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--> of the vestibular system's capability for neuroplasticity. The process needs to be characterized at several different times following perturbations to determine the sequence of intermediate events leading to the plastic change.88 Controls for the effects of nongravitational stresses likely to be encountered in space (such as loud noise and vibration) must also be performed on the ground, so that space experiments can be designed to isolate the effects of microgravity form the effects of other stresses. From ground-based experiments, the vestibulo-oculomotor system is known to be capable of learning new motor patterns in response to sensory perturbations.89 Future investigation should focus on determining if and how these mechanisms are affected by exposure to microgravity. References 1. Space Science Board, National Research Council. 1987. A Strategy for Space Biology and Medical Science for the 1980s and 1990s. National Academy Press, Washington, D.C. 2. Wilson, C., Pearson, R.K., Bellen, H.J., O'Kane, C.J., Grossniklaus, U., and Gehring, W.J. 1989. P-element-mediated enhancer detection: An efficient method for isolating and characterizing developmentally regulated genes in Drosophila. Genes Dev. 3: 1301-1313. 3. Golic, K., and Lindquist, S. 1989. The FLP recombinase of yeast catalyzes site-specific recombination in the Drosophila genome. Cell 59: 499-509. 4. Xu, T., and Rubin, G.M. 1993. Analysis of genetic mosaics in developing and adult Drosphila tissues. Development 117: 1223-1237. 5. Feil, R., Brocard, J., Mascrez, B., LeMeur, M., Metzger, D., and Chambon, P. 1996. Ligand-activated site-specific recombination in mice. Proc. Natl. Acad. Sci. U.S.A. 93: 10887-10890. 6. Kenyon, C. 1994. A perfect vulva every time: Gradients and signaling cascades in C. elegans. Cell 82: 171-174. 7. Dickson, B., and Hafen, E. 1993. Genetic dissection of eye development in Drosophila. Pp. 1327-1362 in The Development of Drosophila melanogaster (M. Bates and A. Martinez Arias, eds.). Cold Spring Harbor Laboratory Press, Cold Spring Harbor, N.Y. 8. Haffter, P., Granato, M., Brand, M., Mullins, M.C., Hammerschmidt, M., Kane, D.A., Odenthal, J., Van Eeden, F.J.M., Jiang, J.-J., Heisenberg, C.-P., Kelsh, R.N., Furutani-Seiki, M., Vogelsang, E., Beuchle, D., Schach, U., Fabian, C., and Nusslein-Volhard, C. 1996. The identification of genes with unique and essential functions in the development of the zebrafish, Danio rerio. Development 123: 1-36. 9. Driever, W., Solnica-Krezel, L., Schier, A.F., Neuhauss, S.C.F., Malicki, J., Stemple, D.L., Stainier, D.Y.R., Zwartkruis, F., Abdelilah, S., Rangini, Z., Belak, J., and Boggs, C. 1996. A genetic screen for mutations affecting embryogenesis in zebrafish. Development 123: 37-46. 10. Mansour, S.L., Thomas, K.R., and Capecchi, M.R. 1998. Disruption of the proto-oncogene int-2 in mouse embryoderived stem cells: A general strategy for targeting mutations to non-selectable genes. Nature 336: 348-352. 11. Cordes, S., and Barsh, G.S. 1994. The mouse segmentation gene kr encodes a novel basic domain-leucine zipper transcription factor. Cell 79: 1025-1034. 12. Gerhart, J., and Kirschner, M. 1997. Cells, Embryos, and Evolution. Blackwell Science, Malden, Mass. 13. Holley, S.A., and Ferguson, E.L. 1997. Fish are like flies are like frogs: Conservation of dorsal-ventral patterning mechanisms. Bioessays 19: 281-284. 14. Tomarev, S.I., Callaerts, P., Kos, L., Zinovieva, R., Halder, G., Gehring, W., and Piatigorsky, J. 1997. Squid Pax-6 and eye development. Proc. Natl. Acad. Sci. U.S.A. 94: 2421-2426. 15. Quiring, R., Walldorf, U., Kloter, U., and Gehring, W.J. 1994. Homology of the eyeless gene of Drosophila to the small eye gene in mice and Aniridia in humans. Science 265: 785-789. 16. Laufer, E., Dahn, R., Orozco, O.E., Yeo, C.-Y., Pisenti, J., Henrique, D., Abbott, U.K., Fallon, J.F., and Tabin, C. 1997. Expression of radical fringe in limb-bud ectoderm regulates apical ectodermal ridge formation. Nature 386: 366-373. 17. Goodrich, J., Puangsomlee, P., Martin, M., Long, D., Meyerowitz, E.M., and Coupland, G. 1997. A Polycomb-group gene regulates homeotic gene expression in Arabidopsis. Nature 386: 44-51. 18. Quiring, R., Walldorf, U., Kloter, U., and Gehring, W.J. 1994. Homology of the eyeless gene of Drosophila to the small eye genein mice and Aniridia in humans . Science 265: 785-789. 19. Laufer, E., Dahn, R. Orozco, O.E., Yeo, C.-Y., Pisenti, J., Henrique, D., Abbott, U.K., Fallon, J.F., and Tabin, C. 1997. Expression of radical fringe in limb-bud ectoderm regulates apical ectodermal ridge formation. Nature 386: 366-373.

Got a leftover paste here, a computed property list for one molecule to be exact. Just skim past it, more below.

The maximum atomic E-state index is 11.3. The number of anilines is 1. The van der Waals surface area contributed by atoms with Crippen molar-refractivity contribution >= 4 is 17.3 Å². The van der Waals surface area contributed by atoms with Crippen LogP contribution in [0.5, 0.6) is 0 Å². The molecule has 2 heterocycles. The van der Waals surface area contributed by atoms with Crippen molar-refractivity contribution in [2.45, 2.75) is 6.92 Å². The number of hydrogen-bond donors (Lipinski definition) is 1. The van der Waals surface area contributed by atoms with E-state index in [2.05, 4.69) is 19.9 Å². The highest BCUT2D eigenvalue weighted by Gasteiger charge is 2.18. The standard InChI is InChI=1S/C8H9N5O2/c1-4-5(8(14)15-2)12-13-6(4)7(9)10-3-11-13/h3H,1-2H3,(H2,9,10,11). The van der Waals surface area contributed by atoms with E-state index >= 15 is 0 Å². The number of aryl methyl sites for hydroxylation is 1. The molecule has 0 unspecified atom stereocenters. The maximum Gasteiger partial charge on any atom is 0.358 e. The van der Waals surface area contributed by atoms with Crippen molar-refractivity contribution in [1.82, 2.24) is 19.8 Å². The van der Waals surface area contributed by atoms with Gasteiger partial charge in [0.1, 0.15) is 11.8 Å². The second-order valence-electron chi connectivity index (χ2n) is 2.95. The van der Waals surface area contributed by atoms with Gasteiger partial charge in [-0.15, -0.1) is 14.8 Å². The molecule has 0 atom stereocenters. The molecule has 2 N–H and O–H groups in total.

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Representative terms from entire chapter: